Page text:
What Type of Wine Drinker Are You?

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Carolyn Evans Hammond Head Shot22 300x225 What Type of Wine Drinker Are You?

Much like sex appeal, a certain amount of wine appreciation comes down to personal taste

I went on City-TV’s Breakfast Television in Toronto to recommend wines by personality type and I’ve jotted my speaking notes below.  Can you find yourself in the mix?

The Socialite

The socialite’s best accessory is a glass of sparkling wine. But Champagne can be expensive at close to $100 a pop. 

Instead, I recommend Prosecco—the Champagne of Venice. 

Prosecco is an Italian sparkling that, at best, is dry but not bone dry, minerally, with a subtle note of pear.  And the best go-to bottle I know is, Val D’Oca Prosecco NV (US$12, CAN$14). Total crowd pleaser, and a great pour for a party.

The Wine Newbie

The best red for newbies to start with is Shiraz.  It’s ripe, smooth, and full of fruit.  And it tastes like chocolate covered cherries, which is easy to love. 

A great one to try is Graffigna Centenario Shiraz Reserve (Not widely avail in US/CAN$13) from Argentina.  Argentina is one of the world’s most talked about wine regions these days because it’s delivering tremendous value for money–and this wine is an excellent example of that.  Black and red cherry, dark and milk chocolate, vanilla bean and cream–think: the best Black Forest cake you’ve ever had.

The Wine Connoisseur

Wine connoisseurs look for concentration, complexity, and length in their wine.  The trouble is, wines that fit that bill are usually expensive. One shining exception is Big House Red 2009 (US$8/CAN$13) from California.  This seriously complex wine blends 10 grape varieties to fabulous effect.  Mixed berries, leather, coffee, cocoa and spice swirl around in a beautifully structured wine that lingers for ages on the palate. Drinks like a $40 bottle.

The Foodie

The foodie needs a wine that is a foil for food—a wine that won’t upstage gastronomical masterpieces but rather take them up a notch. My current favourite in this category is Mirassou Pinot Noir 2009 (US$10/CAN$13) from California.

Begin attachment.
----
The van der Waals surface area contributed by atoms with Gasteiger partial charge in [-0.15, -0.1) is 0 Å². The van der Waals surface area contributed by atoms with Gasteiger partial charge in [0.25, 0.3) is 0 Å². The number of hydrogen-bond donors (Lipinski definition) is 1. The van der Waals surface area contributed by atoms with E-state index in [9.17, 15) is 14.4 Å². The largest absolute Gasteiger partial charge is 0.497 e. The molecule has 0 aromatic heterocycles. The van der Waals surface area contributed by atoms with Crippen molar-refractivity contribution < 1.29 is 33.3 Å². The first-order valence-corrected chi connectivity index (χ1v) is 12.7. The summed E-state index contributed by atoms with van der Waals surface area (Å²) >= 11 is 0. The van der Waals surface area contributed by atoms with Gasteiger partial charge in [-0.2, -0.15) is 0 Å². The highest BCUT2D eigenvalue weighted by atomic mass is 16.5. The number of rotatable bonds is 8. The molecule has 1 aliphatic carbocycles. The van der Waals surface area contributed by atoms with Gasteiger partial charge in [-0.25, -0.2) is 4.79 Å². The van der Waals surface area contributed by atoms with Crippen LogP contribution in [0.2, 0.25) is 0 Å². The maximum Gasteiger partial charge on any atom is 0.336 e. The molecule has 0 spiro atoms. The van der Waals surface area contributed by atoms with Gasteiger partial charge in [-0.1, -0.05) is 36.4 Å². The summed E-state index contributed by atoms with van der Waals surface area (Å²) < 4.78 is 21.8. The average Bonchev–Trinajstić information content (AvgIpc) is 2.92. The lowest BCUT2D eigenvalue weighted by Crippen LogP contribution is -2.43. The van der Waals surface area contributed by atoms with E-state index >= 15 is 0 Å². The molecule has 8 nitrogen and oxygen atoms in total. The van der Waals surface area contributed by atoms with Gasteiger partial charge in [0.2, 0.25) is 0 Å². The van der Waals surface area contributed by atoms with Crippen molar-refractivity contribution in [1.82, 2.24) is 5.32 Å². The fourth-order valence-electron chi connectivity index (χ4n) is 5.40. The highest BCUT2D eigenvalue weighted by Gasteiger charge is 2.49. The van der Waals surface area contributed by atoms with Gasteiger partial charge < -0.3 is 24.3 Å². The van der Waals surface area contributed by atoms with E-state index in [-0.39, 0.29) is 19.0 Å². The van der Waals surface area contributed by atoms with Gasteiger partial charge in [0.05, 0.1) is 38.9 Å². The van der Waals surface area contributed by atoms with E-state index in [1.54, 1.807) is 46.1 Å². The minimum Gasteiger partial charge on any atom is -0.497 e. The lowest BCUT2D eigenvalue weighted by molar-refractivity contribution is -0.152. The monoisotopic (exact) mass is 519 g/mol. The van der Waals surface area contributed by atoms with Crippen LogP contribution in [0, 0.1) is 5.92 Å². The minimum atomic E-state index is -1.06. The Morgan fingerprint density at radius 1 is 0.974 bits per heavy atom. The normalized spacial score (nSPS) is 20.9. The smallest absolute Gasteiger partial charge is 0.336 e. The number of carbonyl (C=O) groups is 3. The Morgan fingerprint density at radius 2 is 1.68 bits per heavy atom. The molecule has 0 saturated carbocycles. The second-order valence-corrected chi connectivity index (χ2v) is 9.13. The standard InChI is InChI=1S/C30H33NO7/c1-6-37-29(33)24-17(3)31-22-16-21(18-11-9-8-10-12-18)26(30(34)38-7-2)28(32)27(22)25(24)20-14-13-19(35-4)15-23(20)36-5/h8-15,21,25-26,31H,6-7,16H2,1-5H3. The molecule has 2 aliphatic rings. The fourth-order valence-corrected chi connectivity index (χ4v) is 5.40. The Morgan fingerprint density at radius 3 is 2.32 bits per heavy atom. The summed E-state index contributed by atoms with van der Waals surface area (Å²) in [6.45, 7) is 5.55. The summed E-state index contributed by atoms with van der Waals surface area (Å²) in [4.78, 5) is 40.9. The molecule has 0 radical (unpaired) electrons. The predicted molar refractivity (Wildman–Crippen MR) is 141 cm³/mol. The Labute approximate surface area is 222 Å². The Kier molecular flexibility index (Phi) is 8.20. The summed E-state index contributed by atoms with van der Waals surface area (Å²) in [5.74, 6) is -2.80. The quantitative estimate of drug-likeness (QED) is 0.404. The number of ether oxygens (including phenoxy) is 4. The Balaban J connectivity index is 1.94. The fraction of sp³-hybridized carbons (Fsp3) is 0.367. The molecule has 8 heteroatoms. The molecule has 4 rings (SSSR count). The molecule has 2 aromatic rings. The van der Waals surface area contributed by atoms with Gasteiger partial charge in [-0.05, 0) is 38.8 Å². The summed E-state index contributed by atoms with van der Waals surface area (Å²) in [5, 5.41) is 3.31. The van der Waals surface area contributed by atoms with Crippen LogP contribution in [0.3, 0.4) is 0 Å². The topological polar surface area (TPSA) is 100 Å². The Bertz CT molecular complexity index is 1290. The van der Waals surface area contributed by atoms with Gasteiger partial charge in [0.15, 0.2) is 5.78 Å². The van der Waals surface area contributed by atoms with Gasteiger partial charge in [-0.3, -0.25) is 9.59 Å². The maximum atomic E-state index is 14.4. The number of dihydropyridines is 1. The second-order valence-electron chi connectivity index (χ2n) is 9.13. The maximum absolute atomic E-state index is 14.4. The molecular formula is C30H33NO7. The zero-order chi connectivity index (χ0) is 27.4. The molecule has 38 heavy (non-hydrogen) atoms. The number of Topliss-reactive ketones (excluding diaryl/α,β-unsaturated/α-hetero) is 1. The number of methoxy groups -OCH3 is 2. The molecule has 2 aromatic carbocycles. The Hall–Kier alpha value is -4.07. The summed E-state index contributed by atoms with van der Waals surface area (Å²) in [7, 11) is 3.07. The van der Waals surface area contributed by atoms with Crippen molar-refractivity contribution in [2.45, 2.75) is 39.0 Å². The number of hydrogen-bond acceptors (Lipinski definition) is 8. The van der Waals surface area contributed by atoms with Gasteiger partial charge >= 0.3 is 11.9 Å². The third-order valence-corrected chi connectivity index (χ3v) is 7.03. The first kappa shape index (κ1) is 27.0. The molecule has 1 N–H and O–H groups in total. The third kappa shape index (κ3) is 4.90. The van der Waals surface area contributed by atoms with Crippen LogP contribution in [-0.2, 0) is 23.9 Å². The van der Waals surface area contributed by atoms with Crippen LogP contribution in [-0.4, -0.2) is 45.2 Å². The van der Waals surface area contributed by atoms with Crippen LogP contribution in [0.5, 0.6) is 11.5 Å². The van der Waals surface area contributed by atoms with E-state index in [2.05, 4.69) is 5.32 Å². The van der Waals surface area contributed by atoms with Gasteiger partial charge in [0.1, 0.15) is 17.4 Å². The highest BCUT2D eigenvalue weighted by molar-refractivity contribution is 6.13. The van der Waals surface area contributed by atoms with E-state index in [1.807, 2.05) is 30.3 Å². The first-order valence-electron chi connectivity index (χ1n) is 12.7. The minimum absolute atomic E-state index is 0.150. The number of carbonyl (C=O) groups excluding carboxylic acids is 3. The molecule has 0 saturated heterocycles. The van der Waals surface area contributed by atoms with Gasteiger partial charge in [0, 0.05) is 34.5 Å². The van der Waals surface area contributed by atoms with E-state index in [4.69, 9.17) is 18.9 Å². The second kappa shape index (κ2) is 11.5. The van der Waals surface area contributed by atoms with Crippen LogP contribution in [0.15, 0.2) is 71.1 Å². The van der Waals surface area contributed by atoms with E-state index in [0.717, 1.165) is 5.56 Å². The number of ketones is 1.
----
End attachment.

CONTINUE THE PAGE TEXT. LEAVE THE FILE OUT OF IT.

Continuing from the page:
Pinot Noir is the quintessential food wine because it’s light bodied and elegant.  But it’s also notoriously expensive.  Seldom do you find a delicious version for less than $15, but here you have it.  Classic flavours of red berries, bright palate-cleansing acidity and enough restraint to simply enhance—not overpower—a meal.  An ideal accompaniment to simply prepared chicken or salmon.

The Europhile

Cheers.

Carolyn’s latest book, Good Better Best Wines, is the first book to rank best-selling wines by price and grape variety, with tasting notes and bottle images (April, 2010, $12.95, Alpha Books). Within weeks of release, it soared to #1 wine book at Amazon.ca and the #2 one at Amazon.com, and received rave reviews in such eminent dailies as Los Angeles Times and The Chicago Tribune.  Available at bookstores everywhere.

Carolyn’s critical articles and reviews have appeared in Decanter and Wine & Spirit International in the United Kingdom, as well as Maclean’s, Taste, and Tidings in Canada .  Her first book, 1000 Best Wine Secrets, earned critical acclaim and international distribution with the distinction of being a best-seller by Canadian standards.  Qualified sommelier and seasoned journalist, Carolyn holds the Diploma from the Wine & Spirit Education Trust and a BA from York University.  Carolyn has lived in many cities in North America and Europe, and now resides in Toronto, where she was born.

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